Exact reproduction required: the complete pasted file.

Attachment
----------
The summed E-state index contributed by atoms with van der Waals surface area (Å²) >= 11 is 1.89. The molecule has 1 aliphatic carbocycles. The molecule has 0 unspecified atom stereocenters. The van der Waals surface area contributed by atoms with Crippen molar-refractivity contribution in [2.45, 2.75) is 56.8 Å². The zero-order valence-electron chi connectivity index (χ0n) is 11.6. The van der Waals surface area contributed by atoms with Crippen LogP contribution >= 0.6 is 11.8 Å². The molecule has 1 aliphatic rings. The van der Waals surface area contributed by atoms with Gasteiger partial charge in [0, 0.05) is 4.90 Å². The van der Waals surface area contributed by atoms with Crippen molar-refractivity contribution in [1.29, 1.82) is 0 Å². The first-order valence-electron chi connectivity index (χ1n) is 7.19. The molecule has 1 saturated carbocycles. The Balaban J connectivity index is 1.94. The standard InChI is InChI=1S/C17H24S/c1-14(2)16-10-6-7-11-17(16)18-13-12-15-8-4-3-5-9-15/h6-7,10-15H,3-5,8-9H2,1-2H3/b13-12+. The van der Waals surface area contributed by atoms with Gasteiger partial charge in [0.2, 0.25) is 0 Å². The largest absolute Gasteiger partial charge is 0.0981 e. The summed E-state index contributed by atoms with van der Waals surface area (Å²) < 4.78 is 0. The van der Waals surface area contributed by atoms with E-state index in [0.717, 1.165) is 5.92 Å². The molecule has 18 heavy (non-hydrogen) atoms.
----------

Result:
The summed E-state index contributed by atoms with van der Waals surface area (Å²) >= 11 is 1.89. The molecule has 1 aliphatic carbocycles. The molecule has 0 unspecified atom stereocenters. The van der Waals surface area contributed by atoms with Crippen molar-refractivity contribution in [2.45, 2.75) is 56.8 Å². The zero-order valence-electron chi connectivity index (χ0n) is 11.6. The van der Waals surface area contributed by atoms with Crippen LogP contribution >= 0.6 is 11.8 Å². The molecule has 1 aliphatic rings. The van der Waals surface area contributed by atoms with Gasteiger partial charge in [0, 0.05) is 4.90 Å². The van der Waals surface area contributed by atoms with Crippen molar-refractivity contribution in [1.29, 1.82) is 0 Å². The first-order valence-electron chi connectivity index (χ1n) is 7.19. The molecule has 1 saturated carbocycles. The Balaban J connectivity index is 1.94. The standard InChI is InChI=1S/C17H24S/c1-14(2)16-10-6-7-11-17(16)18-13-12-15-8-4-3-5-9-15/h6-7,10-15H,3-5,8-9H2,1-2H3/b13-12+. The van der Waals surface area contributed by atoms with Gasteiger partial charge in [0.2, 0.25) is 0 Å². The largest absolute Gasteiger partial charge is 0.0981 e. The summed E-state index contributed by atoms with van der Waals surface area (Å²) < 4.78 is 0. The van der Waals surface area contributed by atoms with E-state index in [0.717, 1.165) is 5.92 Å². The molecule has 18 heavy (non-hydrogen) atoms.